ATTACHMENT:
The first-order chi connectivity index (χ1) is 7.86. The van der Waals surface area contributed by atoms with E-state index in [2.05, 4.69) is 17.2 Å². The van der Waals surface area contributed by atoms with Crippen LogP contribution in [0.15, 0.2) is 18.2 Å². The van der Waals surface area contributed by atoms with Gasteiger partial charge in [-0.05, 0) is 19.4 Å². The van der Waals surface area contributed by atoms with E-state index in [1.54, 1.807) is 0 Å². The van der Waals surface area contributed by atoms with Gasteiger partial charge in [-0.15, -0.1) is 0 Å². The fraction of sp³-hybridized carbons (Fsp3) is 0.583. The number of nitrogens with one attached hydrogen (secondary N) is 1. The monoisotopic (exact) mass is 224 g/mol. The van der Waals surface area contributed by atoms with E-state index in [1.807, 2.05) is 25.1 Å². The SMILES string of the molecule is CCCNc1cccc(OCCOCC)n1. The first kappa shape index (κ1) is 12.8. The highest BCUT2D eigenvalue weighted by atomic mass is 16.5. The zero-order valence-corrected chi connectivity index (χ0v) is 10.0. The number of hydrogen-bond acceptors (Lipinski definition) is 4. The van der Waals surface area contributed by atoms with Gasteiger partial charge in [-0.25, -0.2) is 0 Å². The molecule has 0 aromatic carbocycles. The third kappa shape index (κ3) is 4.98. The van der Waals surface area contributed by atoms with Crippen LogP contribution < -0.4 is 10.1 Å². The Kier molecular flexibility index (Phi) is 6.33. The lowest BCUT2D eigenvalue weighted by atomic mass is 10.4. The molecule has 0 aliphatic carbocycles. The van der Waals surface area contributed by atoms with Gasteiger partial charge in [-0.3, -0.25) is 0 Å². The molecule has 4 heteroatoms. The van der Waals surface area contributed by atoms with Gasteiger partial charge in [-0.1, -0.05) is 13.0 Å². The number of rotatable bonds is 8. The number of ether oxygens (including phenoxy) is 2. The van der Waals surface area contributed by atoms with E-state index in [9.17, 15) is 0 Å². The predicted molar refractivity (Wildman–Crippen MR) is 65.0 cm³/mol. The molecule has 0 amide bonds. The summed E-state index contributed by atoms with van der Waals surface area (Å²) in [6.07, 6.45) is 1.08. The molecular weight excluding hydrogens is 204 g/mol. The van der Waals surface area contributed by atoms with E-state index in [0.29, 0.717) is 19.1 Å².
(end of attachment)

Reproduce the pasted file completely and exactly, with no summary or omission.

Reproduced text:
The first-order chi connectivity index (χ1) is 7.86. The van der Waals surface area contributed by atoms with E-state index in [2.05, 4.69) is 17.2 Å². The van der Waals surface area contributed by atoms with Crippen LogP contribution in [0.15, 0.2) is 18.2 Å². The van der Waals surface area contributed by atoms with Gasteiger partial charge in [-0.05, 0) is 19.4 Å². The van der Waals surface area contributed by atoms with E-state index in [1.54, 1.807) is 0 Å². The van der Waals surface area contributed by atoms with Gasteiger partial charge in [-0.15, -0.1) is 0 Å². The fraction of sp³-hybridized carbons (Fsp3) is 0.583. The number of nitrogens with one attached hydrogen (secondary N) is 1. The monoisotopic (exact) mass is 224 g/mol. The van der Waals surface area contributed by atoms with E-state index in [1.807, 2.05) is 25.1 Å². The SMILES string of the molecule is CCCNc1cccc(OCCOCC)n1. The first kappa shape index (κ1) is 12.8. The highest BCUT2D eigenvalue weighted by atomic mass is 16.5. The zero-order valence-corrected chi connectivity index (χ0v) is 10.0. The number of hydrogen-bond acceptors (Lipinski definition) is 4. The van der Waals surface area contributed by atoms with Gasteiger partial charge in [-0.25, -0.2) is 0 Å². The molecule has 0 aromatic carbocycles. The third kappa shape index (κ3) is 4.98. The van der Waals surface area contributed by atoms with Crippen LogP contribution < -0.4 is 10.1 Å². The Kier molecular flexibility index (Phi) is 6.33. The lowest BCUT2D eigenvalue weighted by atomic mass is 10.4. The molecule has 0 aliphatic carbocycles. The van der Waals surface area contributed by atoms with Gasteiger partial charge in [-0.3, -0.25) is 0 Å². The molecule has 4 heteroatoms. The van der Waals surface area contributed by atoms with Gasteiger partial charge in [-0.1, -0.05) is 13.0 Å². The number of rotatable bonds is 8. The number of ether oxygens (including phenoxy) is 2. The van der Waals surface area contributed by atoms with E-state index in [9.17, 15) is 0 Å². The predicted molar refractivity (Wildman–Crippen MR) is 65.0 cm³/mol. The molecule has 0 amide bonds. The summed E-state index contributed by atoms with van der Waals surface area (Å²) in [6.07, 6.45) is 1.08. The molecular weight excluding hydrogens is 204 g/mol. The van der Waals surface area contributed by atoms with E-state index in [0.29, 0.717) is 19.1 Å².